I put down one choice for my last child having always filled up all three. We four houses form the school, two form entry, two siblings already there. It is not impossible, of course that, sixty siblings would suddenly find themselves living in the four houses between us and the school, but it was extremely improbable. I took the view that I was saving the council and the schools a bit of work.
Yes why wouldn't you take the time to fill up the other places, but on the other hand why would you?

Farewelltoarms Wed 05-Dec-12 09:16:37

That should read, we live four houses from the school obv...

Claifairy Wed 05-Dec-12 09:42:43

Lo was under SS and in foster care. I'll put down the 2 most local ones (except the faith school)to be on the safe side. I know all the children in the street and Lo is the only one starting in 2013 and it is semi's and detached houses so can't imagine a influx of new children in the road as only 1 is for sale!

GhoulWithADragonTattoo Wed 05-Dec-12 11:52:45

I think it's the right thing to do. You're virtually certain of getting in but if the school building did burn down it's worth having the second and third choices filled in. It costs you nothing and takes no time.

tiggytape Wed 05-Dec-12 12:57:20

Yes why wouldn't you take the time to fill up the other places, but on the other hand why would you?

Because the consequences for you if the school fills up and you have no others listed are potentially awful (allocated a poor school miles from home)

The consequences for the council of you filling in some probably unnecessary extra choices is 2 minutes extra time on the matching process (which they check and double check anyway) which is cancelled out by the fact that many councils try to phone parents who've filled the form in 'wrong' to make sure they know the consequences of not having a back-up listed.

It is very, very, very unlikely that you'd ever miss out living 4 houses away with siblings but you can never say 100% it wouldn't happen in certain circumstances: If it was a 1 form intake school with a fantastic reputation (the kind that's known about from well outside of the immediate area) and if it is surrounded by much less popular schools that nobody really wants, it could easily be listed by every parent within a 10 mile radius who has adopted a child. This may or may not fill up a lot of the places before siblings and distance even get a look in.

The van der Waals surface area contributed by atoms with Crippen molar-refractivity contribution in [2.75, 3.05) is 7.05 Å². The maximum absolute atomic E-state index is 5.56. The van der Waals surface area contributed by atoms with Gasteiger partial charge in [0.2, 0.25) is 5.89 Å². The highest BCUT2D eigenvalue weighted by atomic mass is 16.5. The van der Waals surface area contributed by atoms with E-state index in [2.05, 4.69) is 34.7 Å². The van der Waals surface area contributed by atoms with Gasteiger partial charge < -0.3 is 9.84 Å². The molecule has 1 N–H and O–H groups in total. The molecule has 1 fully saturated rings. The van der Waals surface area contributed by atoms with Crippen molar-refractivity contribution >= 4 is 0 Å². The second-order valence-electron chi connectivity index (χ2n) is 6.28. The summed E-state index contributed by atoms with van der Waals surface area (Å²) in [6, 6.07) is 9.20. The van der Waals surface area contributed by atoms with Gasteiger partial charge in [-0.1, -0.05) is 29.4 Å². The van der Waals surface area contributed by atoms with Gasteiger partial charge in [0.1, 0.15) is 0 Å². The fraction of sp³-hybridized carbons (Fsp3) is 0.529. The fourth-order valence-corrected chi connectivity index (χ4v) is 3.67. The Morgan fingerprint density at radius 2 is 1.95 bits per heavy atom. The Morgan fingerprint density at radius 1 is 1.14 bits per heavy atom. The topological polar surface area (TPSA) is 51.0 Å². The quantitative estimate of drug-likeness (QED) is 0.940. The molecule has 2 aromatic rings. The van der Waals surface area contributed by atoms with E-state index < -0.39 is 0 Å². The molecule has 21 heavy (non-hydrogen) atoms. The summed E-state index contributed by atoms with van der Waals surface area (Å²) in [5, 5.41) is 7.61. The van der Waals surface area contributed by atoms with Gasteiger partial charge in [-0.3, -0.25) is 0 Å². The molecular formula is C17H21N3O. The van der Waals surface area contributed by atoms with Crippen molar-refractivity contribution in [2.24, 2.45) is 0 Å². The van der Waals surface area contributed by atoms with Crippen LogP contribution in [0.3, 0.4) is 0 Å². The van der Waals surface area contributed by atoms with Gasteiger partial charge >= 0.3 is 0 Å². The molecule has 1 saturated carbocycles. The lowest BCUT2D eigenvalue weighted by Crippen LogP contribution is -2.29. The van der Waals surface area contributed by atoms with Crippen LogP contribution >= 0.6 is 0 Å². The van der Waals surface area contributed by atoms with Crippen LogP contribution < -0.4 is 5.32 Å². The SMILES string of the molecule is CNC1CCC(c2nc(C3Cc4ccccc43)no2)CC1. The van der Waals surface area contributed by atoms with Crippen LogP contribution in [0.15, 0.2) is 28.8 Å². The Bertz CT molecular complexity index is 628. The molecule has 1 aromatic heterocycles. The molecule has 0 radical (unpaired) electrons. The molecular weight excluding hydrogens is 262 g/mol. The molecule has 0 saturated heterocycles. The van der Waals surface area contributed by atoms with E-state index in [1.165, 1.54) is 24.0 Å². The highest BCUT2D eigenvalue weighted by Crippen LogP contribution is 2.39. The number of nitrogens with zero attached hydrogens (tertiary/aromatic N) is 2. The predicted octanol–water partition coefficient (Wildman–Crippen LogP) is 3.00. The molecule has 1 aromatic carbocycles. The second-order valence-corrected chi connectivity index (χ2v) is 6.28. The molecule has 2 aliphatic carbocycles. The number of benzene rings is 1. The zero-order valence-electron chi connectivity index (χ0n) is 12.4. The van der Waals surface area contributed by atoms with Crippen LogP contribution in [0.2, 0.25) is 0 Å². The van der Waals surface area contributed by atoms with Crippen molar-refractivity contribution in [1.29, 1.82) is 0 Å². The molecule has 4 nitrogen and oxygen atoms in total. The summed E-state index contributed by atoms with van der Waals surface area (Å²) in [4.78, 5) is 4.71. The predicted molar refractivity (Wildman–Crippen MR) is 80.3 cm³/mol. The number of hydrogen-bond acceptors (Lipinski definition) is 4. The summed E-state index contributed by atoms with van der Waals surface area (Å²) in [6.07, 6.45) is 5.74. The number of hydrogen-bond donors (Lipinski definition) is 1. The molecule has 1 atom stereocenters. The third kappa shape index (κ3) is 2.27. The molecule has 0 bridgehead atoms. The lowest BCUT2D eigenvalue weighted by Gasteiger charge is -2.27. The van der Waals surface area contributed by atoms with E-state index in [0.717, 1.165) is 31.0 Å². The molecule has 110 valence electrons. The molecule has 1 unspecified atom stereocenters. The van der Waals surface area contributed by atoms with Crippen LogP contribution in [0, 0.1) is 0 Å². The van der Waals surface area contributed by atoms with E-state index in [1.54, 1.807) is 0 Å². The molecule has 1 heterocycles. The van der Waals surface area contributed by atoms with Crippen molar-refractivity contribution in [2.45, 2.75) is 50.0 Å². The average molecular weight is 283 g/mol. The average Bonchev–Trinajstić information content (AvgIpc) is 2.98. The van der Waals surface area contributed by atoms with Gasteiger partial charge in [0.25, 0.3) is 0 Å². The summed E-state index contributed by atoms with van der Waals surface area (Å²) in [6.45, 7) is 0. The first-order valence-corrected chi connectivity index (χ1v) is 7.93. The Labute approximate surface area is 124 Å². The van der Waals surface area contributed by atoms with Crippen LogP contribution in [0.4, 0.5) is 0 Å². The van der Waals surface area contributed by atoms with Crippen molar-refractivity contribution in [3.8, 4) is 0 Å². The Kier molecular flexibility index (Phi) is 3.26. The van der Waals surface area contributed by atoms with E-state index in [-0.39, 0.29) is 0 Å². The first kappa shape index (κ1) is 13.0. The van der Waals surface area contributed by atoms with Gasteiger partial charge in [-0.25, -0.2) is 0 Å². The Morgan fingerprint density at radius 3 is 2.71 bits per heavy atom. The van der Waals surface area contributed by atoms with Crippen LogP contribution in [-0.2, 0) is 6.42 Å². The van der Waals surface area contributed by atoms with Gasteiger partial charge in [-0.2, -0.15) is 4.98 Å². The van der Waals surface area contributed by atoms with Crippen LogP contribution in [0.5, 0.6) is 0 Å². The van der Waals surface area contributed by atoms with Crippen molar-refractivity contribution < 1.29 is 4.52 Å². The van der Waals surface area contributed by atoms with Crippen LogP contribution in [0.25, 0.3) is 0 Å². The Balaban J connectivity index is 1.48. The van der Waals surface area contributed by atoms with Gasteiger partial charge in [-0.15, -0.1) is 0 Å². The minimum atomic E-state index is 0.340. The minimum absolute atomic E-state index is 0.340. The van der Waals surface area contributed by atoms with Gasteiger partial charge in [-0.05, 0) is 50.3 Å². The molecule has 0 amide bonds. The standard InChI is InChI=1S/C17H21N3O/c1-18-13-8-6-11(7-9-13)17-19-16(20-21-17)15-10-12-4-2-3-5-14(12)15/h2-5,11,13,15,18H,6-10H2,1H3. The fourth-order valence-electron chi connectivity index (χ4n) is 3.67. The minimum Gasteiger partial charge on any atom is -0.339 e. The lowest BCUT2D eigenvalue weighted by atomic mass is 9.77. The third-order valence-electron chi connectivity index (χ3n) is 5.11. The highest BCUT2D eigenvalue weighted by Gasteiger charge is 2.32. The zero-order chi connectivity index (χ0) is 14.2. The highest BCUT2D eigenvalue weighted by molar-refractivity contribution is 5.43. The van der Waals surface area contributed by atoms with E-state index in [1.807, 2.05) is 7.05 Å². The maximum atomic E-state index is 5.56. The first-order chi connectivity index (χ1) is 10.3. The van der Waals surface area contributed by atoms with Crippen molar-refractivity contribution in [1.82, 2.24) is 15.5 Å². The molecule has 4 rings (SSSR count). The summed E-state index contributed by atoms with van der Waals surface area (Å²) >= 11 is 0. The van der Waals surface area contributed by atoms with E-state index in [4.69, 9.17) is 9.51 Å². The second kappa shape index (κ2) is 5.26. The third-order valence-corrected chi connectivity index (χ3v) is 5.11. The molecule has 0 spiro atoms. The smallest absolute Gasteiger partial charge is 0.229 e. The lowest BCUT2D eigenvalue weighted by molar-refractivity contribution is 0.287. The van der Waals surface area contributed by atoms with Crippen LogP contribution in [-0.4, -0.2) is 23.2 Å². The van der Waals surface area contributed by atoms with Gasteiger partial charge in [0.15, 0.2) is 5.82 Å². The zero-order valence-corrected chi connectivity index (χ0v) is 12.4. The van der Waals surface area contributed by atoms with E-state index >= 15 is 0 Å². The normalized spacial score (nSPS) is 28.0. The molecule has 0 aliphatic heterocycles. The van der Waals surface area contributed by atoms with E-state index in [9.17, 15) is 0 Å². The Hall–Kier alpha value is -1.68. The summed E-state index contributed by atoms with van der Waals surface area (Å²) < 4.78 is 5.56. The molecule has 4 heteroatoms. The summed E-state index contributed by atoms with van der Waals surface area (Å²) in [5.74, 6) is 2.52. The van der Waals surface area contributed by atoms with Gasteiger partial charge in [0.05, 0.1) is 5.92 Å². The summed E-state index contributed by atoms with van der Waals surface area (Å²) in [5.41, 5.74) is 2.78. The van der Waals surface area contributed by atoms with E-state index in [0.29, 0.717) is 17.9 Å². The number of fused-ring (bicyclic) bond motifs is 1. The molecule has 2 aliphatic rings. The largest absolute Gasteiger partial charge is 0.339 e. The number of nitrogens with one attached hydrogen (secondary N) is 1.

And you wouldn't know how many people in that category above you were applying until it was too late. Chances are it would be 1 or 2 at most but, for a fantastic school in an otherwise 'bad' area, it might be loads.

More likely is what happened near us one year - new flats opened near the school (not near by road but very near as the crow flies) that suddenly meant all the people who bought one would trump other parents on distance criteria so a lot of people missed out whereas for years they'd been certain of a place. This happened very close to the school application dates.

Takver Wed 05-Dec-12 19:14:05

Its all so ridiculously stressful, isn't it. We only get to put down one choice (either catchment school or one other school). We are perfectly happy with the catchment school, it's well under capacity and it is still all a bit tense (my friend lost her dd's form and is stressed about that!)

I'm sure it wasn't like this when I was at school!!!

prh47bridge Wed 05-Dec-12 23:18:28

Takver - If you are only allowed one choice I presume you are not in England?

Takver Thu 06-Dec-12 08:33:27

No, we're in Wales. We're very lucky as there are only 2 realistic options (because of distance/transport) and we can be pretty certain of getting either of them.

I really feel for people in England as even choosing between 2 in those circumstances is stressful enough (I acknowledge this isn't sensible, but its this sense of choosing your childs future)

redskyatnight Thu 06-Dec-12 09:40:20